Are You Being Overcharged By Your Lender?

Certified Mortgage Advisor
NMLS 1701021
May 28, 2020

Are we being overcharged by your lender?

Our question is I'm currently debating and doing research as to which route is best to go with locally for mortgages, broker, or local bank.

How can we know if we are being overcharged?

So it was mentioned to watch out for not being overcharged with broker fees itself. How can I tell when overcharged fees are taking place? So here's how you can make sure that you're not being overcharged by a lender.

The simple answer is you really can't because all lenders are going to charge different things. Some lenders have fees for underwriting, some lenders don't, some lenders have fees for processing or application fees and other lenders don't.

Compare your lenders

The only way that you can figure out what's going to be the best solution for you is to shop with kind of an apples to apples comparison. So for instance, let's say lender A charges $0 in fees. When you now shop with lender B, you need to say to lender B, Hey, I need you to show me what this would look like with $0 in fees.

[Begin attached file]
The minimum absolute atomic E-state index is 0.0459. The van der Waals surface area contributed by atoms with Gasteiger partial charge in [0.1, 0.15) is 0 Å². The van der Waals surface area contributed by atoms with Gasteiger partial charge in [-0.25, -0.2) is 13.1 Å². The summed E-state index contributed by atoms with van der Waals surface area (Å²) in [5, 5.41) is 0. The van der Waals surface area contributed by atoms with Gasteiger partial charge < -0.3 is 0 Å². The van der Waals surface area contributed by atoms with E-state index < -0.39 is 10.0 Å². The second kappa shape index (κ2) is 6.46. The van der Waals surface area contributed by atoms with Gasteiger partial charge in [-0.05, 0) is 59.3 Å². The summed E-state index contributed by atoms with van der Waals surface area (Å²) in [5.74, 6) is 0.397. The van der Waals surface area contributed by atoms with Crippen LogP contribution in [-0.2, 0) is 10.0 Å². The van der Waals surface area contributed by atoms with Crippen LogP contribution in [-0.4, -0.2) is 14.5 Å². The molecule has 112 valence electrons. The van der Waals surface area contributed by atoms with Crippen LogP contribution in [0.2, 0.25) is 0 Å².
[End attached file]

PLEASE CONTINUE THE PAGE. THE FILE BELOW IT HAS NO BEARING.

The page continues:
That's going to let you compare the rate side-by-side to see which one is actually better and vice versa. If lender A charges $1,000 in fees, you need to go to a lender B and say, Hey, show me your rate with $1,000 in fees.

Lender can adjust their rates

So what the lenders will do is they'll have their fees in there and they'll be able to adjust the rate to either charge extra or give you a credit so that you can see a fair comparison side by side. This is the best way to shop because I see people do this wrong all the time.

They go and shop lender A, B and C, and all they do is look at the rate. But lender A might have a lower rate, but they're charging you double what lender B is, and lender B might have a cheaper rate if they're matching the same costs.

Match the cost and compare the rates

So you need to match the costs or have the lenders match the costs, and then you can compare the rates side by side. So that's the best way to tell what your best option is going to be looking with any type of lender, a broker, bank, credit union, or a direct lender.

Talk with a loan officer
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